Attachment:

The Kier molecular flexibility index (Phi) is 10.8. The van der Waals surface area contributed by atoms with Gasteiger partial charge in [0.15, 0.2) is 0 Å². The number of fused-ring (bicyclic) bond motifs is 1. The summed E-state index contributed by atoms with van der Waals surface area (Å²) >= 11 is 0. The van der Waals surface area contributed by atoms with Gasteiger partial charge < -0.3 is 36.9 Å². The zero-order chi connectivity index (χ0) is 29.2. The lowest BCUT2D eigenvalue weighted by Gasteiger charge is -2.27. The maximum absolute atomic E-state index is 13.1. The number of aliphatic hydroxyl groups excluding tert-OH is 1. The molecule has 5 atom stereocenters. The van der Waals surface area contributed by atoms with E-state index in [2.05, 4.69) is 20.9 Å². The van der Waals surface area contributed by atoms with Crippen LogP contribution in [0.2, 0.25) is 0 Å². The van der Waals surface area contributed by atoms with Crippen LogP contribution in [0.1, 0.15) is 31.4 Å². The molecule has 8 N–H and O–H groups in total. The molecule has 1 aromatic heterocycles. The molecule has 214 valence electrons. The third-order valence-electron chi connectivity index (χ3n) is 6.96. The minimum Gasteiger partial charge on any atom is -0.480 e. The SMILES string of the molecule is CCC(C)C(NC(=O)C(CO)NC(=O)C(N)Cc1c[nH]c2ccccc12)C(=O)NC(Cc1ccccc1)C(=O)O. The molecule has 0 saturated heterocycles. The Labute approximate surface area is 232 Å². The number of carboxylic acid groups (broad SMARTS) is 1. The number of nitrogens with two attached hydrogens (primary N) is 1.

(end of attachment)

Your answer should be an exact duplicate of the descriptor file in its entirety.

The Kier molecular flexibility index (Phi) is 10.8. The van der Waals surface area contributed by atoms with Gasteiger partial charge in [0.15, 0.2) is 0 Å². The number of fused-ring (bicyclic) bond motifs is 1. The summed E-state index contributed by atoms with van der Waals surface area (Å²) >= 11 is 0. The van der Waals surface area contributed by atoms with Gasteiger partial charge < -0.3 is 36.9 Å². The zero-order chi connectivity index (χ0) is 29.2. The lowest BCUT2D eigenvalue weighted by Gasteiger charge is -2.27. The maximum absolute atomic E-state index is 13.1. The number of aliphatic hydroxyl groups excluding tert-OH is 1. The molecule has 5 atom stereocenters. The van der Waals surface area contributed by atoms with E-state index in [2.05, 4.69) is 20.9 Å². The van der Waals surface area contributed by atoms with Crippen LogP contribution in [0.2, 0.25) is 0 Å². The van der Waals surface area contributed by atoms with Crippen LogP contribution in [0.1, 0.15) is 31.4 Å². The molecule has 8 N–H and O–H groups in total. The molecule has 1 aromatic heterocycles. The molecule has 214 valence electrons. The third-order valence-electron chi connectivity index (χ3n) is 6.96. The minimum Gasteiger partial charge on any atom is -0.480 e. The SMILES string of the molecule is CCC(C)C(NC(=O)C(CO)NC(=O)C(N)Cc1c[nH]c2ccccc12)C(=O)NC(Cc1ccccc1)C(=O)O. The molecule has 0 saturated heterocycles. The Labute approximate surface area is 232 Å². The number of carboxylic acid groups (broad SMARTS) is 1. The number of nitrogens with two attached hydrogens (primary N) is 1.